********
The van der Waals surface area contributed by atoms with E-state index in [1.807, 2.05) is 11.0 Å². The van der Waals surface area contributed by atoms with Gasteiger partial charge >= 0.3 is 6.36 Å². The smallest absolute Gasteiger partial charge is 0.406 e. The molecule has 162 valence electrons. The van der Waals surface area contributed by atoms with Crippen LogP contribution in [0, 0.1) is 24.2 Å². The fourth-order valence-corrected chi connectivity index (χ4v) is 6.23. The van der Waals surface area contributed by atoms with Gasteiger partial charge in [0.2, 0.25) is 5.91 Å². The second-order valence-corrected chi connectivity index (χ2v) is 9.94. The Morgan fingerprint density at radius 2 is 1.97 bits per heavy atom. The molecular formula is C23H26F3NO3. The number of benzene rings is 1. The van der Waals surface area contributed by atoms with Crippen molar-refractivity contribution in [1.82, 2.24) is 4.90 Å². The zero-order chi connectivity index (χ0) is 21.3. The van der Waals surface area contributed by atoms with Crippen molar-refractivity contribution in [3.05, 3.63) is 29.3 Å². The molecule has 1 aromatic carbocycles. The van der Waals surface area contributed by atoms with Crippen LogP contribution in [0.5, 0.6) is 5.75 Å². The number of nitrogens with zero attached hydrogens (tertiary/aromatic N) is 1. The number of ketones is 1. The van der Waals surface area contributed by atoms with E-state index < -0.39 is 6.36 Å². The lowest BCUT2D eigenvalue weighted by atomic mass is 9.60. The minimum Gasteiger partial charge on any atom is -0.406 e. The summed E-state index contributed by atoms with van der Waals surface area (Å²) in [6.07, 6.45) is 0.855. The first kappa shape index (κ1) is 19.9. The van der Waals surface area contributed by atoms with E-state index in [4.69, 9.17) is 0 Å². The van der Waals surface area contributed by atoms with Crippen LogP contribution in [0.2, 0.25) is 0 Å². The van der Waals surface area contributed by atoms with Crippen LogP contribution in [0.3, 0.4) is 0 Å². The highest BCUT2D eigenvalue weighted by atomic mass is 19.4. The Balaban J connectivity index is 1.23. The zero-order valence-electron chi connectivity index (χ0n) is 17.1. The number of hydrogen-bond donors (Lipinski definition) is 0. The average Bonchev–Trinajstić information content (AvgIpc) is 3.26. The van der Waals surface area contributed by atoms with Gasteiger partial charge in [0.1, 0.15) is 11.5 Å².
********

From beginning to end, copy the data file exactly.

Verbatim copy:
The van der Waals surface area contributed by atoms with E-state index in [1.807, 2.05) is 11.0 Å². The van der Waals surface area contributed by atoms with Gasteiger partial charge >= 0.3 is 6.36 Å². The smallest absolute Gasteiger partial charge is 0.406 e. The molecule has 162 valence electrons. The van der Waals surface area contributed by atoms with Crippen LogP contribution in [0, 0.1) is 24.2 Å². The fourth-order valence-corrected chi connectivity index (χ4v) is 6.23. The van der Waals surface area contributed by atoms with Gasteiger partial charge in [0.2, 0.25) is 5.91 Å². The second-order valence-corrected chi connectivity index (χ2v) is 9.94. The Morgan fingerprint density at radius 2 is 1.97 bits per heavy atom. The molecular formula is C23H26F3NO3. The number of benzene rings is 1. The van der Waals surface area contributed by atoms with Crippen molar-refractivity contribution in [1.82, 2.24) is 4.90 Å². The zero-order chi connectivity index (χ0) is 21.3. The van der Waals surface area contributed by atoms with Crippen molar-refractivity contribution in [3.05, 3.63) is 29.3 Å². The molecule has 1 aromatic carbocycles. The van der Waals surface area contributed by atoms with Crippen LogP contribution in [0.5, 0.6) is 5.75 Å². The number of nitrogens with zero attached hydrogens (tertiary/aromatic N) is 1. The number of ketones is 1. The van der Waals surface area contributed by atoms with E-state index < -0.39 is 6.36 Å². The lowest BCUT2D eigenvalue weighted by atomic mass is 9.60. The minimum Gasteiger partial charge on any atom is -0.406 e. The summed E-state index contributed by atoms with van der Waals surface area (Å²) in [6.07, 6.45) is 0.855. The first kappa shape index (κ1) is 19.9. The van der Waals surface area contributed by atoms with E-state index in [4.69, 9.17) is 0 Å². The van der Waals surface area contributed by atoms with Crippen LogP contribution in [0.2, 0.25) is 0 Å². The van der Waals surface area contributed by atoms with Crippen LogP contribution in [0.3, 0.4) is 0 Å². The highest BCUT2D eigenvalue weighted by atomic mass is 19.4. The Balaban J connectivity index is 1.23. The zero-order valence-electron chi connectivity index (χ0n) is 17.1. The number of hydrogen-bond donors (Lipinski definition) is 0. The average Bonchev–Trinajstić information content (AvgIpc) is 3.26. The van der Waals surface area contributed by atoms with Gasteiger partial charge in [0.1, 0.15) is 11.5 Å².